Iranian Nobel Laureate Mohammadi Again In Hospital

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Prominent Iranian human rights activist and Nobel Prize laureate Narges Mohammadi, who is incarcerated in Tehran’s Evin prison, has been taken for a second time in 10 days to a hospital amid a protracted legal and health battle.

The decision, announced on Mohammadi’s Instagram account, came a day after officials blocked the move to a hospital because of her refusal to wear a compulsory hijab, or Islamic head scarf. The authorities’ stance has sparked wide-scale protests from her fellow inmates and supporters.

Medical tests conducted on November 8 revealed critical health concerns, including the blockage of two heart arteries and severe complications, such as fluid accumulation around the heart and esophageal inflammation. She was subsequently taken back to prison.

In the post on Instagram, Mohammadi’s relatives, who run the account, said the 2023 Nobel Peace Prize winner was to have further treatment for her heart.

For several weeks, Mohammadi required medical attention outside the prison but was denied a transfer due to her persistent refusal to conform to compulsory hijab rules. In response, Mohammadi embarked on a hunger strike, escalating her protest against the prison authorities’ decision.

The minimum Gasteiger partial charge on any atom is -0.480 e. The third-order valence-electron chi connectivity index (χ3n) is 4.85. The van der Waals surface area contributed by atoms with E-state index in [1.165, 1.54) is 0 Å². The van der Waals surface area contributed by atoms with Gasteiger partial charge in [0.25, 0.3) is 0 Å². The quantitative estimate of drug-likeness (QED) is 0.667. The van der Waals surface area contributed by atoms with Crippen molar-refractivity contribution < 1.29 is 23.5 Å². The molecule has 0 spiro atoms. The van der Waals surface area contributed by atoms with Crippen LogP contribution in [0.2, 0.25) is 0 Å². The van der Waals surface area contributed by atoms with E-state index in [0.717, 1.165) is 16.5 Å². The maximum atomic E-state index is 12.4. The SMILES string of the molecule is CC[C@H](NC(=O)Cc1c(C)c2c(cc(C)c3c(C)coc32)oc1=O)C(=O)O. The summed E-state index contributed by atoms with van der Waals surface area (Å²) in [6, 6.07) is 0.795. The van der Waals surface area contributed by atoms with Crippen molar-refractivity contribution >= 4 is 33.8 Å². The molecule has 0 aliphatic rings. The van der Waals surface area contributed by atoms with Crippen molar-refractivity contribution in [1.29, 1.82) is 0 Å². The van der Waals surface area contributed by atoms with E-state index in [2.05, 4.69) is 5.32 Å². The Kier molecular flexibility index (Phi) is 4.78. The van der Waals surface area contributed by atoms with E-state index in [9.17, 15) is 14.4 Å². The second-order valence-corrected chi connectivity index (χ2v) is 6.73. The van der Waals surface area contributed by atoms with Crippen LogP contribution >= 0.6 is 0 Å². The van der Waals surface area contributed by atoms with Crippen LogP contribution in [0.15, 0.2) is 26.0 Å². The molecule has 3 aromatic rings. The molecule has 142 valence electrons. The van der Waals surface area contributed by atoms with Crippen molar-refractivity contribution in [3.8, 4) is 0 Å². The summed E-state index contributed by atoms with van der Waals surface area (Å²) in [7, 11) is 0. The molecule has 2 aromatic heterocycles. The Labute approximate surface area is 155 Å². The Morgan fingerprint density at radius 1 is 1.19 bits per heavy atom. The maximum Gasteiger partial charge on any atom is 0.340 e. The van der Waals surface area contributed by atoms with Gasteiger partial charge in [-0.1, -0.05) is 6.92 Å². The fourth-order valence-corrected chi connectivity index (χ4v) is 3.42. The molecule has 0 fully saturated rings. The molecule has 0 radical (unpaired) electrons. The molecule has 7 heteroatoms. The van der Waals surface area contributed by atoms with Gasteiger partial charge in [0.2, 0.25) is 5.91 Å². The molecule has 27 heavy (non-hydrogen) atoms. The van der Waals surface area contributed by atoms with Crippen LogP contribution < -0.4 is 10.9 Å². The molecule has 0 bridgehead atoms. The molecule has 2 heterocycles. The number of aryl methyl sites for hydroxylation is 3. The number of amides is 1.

Under increasing international pressure, the Iranian judiciary relented, allowing Mohammadi’s transfer to a medical facility. In a defiant statement on her Instagram on November 9, Mohammadi announced that her transfer to the hospital occurred “without a scarf and in a coat and skirt,” signaling an end to her hunger strike.

A similar scenario played out this week when she was again — at least initially — kept from transferring to a hospital over the hijab.

Renowned globally as a staunch advocate for the “Women, Life, Freedom” movement, Mohammadi was awarded the Nobel Peace Prize on October 6.

For years, Mohammadi has voiced dissent against the obligatory hijab rule imposed on Iranian women, as well as restrictions on women’s freedoms and rights in the country by its Islamic regime.

Mohammadi’s husband, Taghi Rahmani, said last week that the Nobel award had ratcheted up pressure on Mohammadi from officials, with some citing her statements as grounds for indictment.

He also noted Mohammadi’s steadfast refusal to revert to wearing the mandatory hijab, a stance reinforced since the “Woman, Life, Freedom” protests began after the September 2022 death of Mahsa Amini.

The 22-year-old died while in the custody of Tehran’s notorious morality police. They had detained her for an alleged head scarf violation.

Source : Rferl